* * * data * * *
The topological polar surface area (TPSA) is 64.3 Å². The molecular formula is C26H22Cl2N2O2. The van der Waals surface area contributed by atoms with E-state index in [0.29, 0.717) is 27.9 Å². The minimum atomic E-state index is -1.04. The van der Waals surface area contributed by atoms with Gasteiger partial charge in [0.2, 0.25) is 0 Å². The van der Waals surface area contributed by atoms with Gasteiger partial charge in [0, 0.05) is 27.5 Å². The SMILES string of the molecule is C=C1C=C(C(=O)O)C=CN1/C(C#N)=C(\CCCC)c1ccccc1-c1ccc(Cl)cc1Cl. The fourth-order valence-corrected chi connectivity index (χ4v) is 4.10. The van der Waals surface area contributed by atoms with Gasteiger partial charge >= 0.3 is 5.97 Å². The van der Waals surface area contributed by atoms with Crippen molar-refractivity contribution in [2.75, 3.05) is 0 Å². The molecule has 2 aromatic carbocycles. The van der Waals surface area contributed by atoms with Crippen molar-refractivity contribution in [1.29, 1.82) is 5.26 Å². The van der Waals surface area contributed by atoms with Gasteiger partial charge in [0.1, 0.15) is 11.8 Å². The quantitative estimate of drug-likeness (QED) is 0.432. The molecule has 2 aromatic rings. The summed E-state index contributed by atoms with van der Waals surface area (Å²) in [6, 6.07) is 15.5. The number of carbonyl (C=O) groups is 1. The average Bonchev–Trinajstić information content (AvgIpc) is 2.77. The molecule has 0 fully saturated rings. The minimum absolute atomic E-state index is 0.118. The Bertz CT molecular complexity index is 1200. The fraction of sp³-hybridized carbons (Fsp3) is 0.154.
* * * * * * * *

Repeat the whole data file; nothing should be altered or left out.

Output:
The topological polar surface area (TPSA) is 64.3 Å². The molecular formula is C26H22Cl2N2O2. The van der Waals surface area contributed by atoms with E-state index in [0.29, 0.717) is 27.9 Å². The minimum atomic E-state index is -1.04. The van der Waals surface area contributed by atoms with Gasteiger partial charge in [0.2, 0.25) is 0 Å². The van der Waals surface area contributed by atoms with Gasteiger partial charge in [0, 0.05) is 27.5 Å². The SMILES string of the molecule is C=C1C=C(C(=O)O)C=CN1/C(C#N)=C(\CCCC)c1ccccc1-c1ccc(Cl)cc1Cl. The fourth-order valence-corrected chi connectivity index (χ4v) is 4.10. The van der Waals surface area contributed by atoms with Gasteiger partial charge >= 0.3 is 5.97 Å². The van der Waals surface area contributed by atoms with Crippen molar-refractivity contribution in [2.75, 3.05) is 0 Å². The molecule has 2 aromatic carbocycles. The van der Waals surface area contributed by atoms with Crippen molar-refractivity contribution in [1.29, 1.82) is 5.26 Å². The van der Waals surface area contributed by atoms with Gasteiger partial charge in [0.1, 0.15) is 11.8 Å². The quantitative estimate of drug-likeness (QED) is 0.432. The molecule has 2 aromatic rings. The summed E-state index contributed by atoms with van der Waals surface area (Å²) in [6, 6.07) is 15.5. The number of carbonyl (C=O) groups is 1. The average Bonchev–Trinajstić information content (AvgIpc) is 2.77. The molecule has 0 fully saturated rings. The minimum absolute atomic E-state index is 0.118. The Bertz CT molecular complexity index is 1200. The fraction of sp³-hybridized carbons (Fsp3) is 0.154.